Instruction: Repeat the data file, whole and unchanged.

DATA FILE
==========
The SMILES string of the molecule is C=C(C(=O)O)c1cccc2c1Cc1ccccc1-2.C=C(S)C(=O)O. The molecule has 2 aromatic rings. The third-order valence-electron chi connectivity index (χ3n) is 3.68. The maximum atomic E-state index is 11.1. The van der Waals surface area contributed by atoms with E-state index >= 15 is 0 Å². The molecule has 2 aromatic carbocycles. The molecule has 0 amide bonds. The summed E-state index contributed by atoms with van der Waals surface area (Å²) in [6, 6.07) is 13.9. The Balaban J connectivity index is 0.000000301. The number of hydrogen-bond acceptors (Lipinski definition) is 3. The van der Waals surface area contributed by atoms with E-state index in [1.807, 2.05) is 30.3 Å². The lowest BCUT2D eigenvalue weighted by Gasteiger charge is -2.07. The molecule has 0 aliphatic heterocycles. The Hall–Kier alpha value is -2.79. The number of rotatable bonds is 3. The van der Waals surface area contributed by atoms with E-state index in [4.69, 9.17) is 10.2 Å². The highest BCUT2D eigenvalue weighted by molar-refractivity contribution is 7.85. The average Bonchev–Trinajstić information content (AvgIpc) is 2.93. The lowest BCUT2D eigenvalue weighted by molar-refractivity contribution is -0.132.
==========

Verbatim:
The SMILES string of the molecule is C=C(C(=O)O)c1cccc2c1Cc1ccccc1-2.C=C(S)C(=O)O. The molecule has 2 aromatic rings. The third-order valence-electron chi connectivity index (χ3n) is 3.68. The maximum atomic E-state index is 11.1. The van der Waals surface area contributed by atoms with E-state index >= 15 is 0 Å². The molecule has 2 aromatic carbocycles. The molecule has 0 amide bonds. The summed E-state index contributed by atoms with van der Waals surface area (Å²) in [6, 6.07) is 13.9. The Balaban J connectivity index is 0.000000301. The number of hydrogen-bond acceptors (Lipinski definition) is 3. The van der Waals surface area contributed by atoms with E-state index in [1.807, 2.05) is 30.3 Å². The lowest BCUT2D eigenvalue weighted by Gasteiger charge is -2.07. The molecule has 0 aliphatic heterocycles. The Hall–Kier alpha value is -2.79. The number of rotatable bonds is 3. The van der Waals surface area contributed by atoms with E-state index in [4.69, 9.17) is 10.2 Å². The highest BCUT2D eigenvalue weighted by molar-refractivity contribution is 7.85. The average Bonchev–Trinajstić information content (AvgIpc) is 2.93. The lowest BCUT2D eigenvalue weighted by molar-refractivity contribution is -0.132.